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What does 2018 hold for Libya? Open in fullscreen

Guma El-Gamaty

What does 2018 hold for Libya?

Civilians on different sides of the political divide feel exhausted by political violence [AFP]

Date of publication: 11 January, 2018

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Comment: Increased oil production and the prospect of elections mean many are hoping 2018 will be the year conflict finally comes to an end in Libya, writes Guma El-Gamaty.
Libyans look back on 2017 as a year of political stagnation, with no significant success in clearing the political impasse and deadlock between the factions embroiled in the Libyan conflict. 

For ordinary Libyans, their socio-economic suffering has deepened further as prices spiralled up and access to cash from the banks became a real challenge.

Violence and military fighting did, however, reduce considerably, as Haftar declared his victory in the three year war that has been raging in Benghazi. The victory against the IS stronghold of Sirte meant that the presence of the terrorist group in Libya has, to a large degree, been eradicated.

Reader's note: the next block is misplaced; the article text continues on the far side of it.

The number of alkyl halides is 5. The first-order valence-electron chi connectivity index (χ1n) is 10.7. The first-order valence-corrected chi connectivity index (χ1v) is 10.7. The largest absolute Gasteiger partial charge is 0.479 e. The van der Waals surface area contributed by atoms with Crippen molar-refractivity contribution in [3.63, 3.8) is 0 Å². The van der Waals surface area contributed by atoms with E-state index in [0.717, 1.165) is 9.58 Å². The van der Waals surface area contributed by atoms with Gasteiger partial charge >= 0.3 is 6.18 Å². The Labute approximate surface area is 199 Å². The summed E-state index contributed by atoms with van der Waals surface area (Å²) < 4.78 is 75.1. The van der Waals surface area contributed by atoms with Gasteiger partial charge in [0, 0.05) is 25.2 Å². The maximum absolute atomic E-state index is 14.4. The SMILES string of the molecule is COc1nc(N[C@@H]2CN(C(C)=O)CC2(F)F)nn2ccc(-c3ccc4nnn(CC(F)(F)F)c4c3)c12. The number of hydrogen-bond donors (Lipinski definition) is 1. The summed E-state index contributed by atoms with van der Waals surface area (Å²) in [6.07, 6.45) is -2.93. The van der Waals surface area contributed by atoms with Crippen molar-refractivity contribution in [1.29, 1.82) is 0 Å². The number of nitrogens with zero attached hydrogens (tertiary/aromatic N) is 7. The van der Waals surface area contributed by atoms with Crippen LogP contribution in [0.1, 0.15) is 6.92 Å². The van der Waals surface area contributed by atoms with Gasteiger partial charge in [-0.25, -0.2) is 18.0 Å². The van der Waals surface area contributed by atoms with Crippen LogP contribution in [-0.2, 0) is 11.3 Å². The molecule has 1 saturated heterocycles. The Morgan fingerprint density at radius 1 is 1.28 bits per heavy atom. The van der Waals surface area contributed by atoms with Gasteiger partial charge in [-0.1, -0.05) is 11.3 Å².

Tripoli was relatively speaking more stable, and safer than in previous years, as some embassies and international companies returned to set office.

The year 2017 also saw the appointment of the sixth UN special envoy to Libya in as many years.

The Lebanese academic and diplomat Ghassan Salame took over from the previous envoy Martin Kobler in August and seemed to strike a good rapport with the various Libyan factions very quickly.

Salame articulated a fresh narrative talking about reconciliation, social peace, moving from temporary political institutions to permanent ones and holding fresh elections.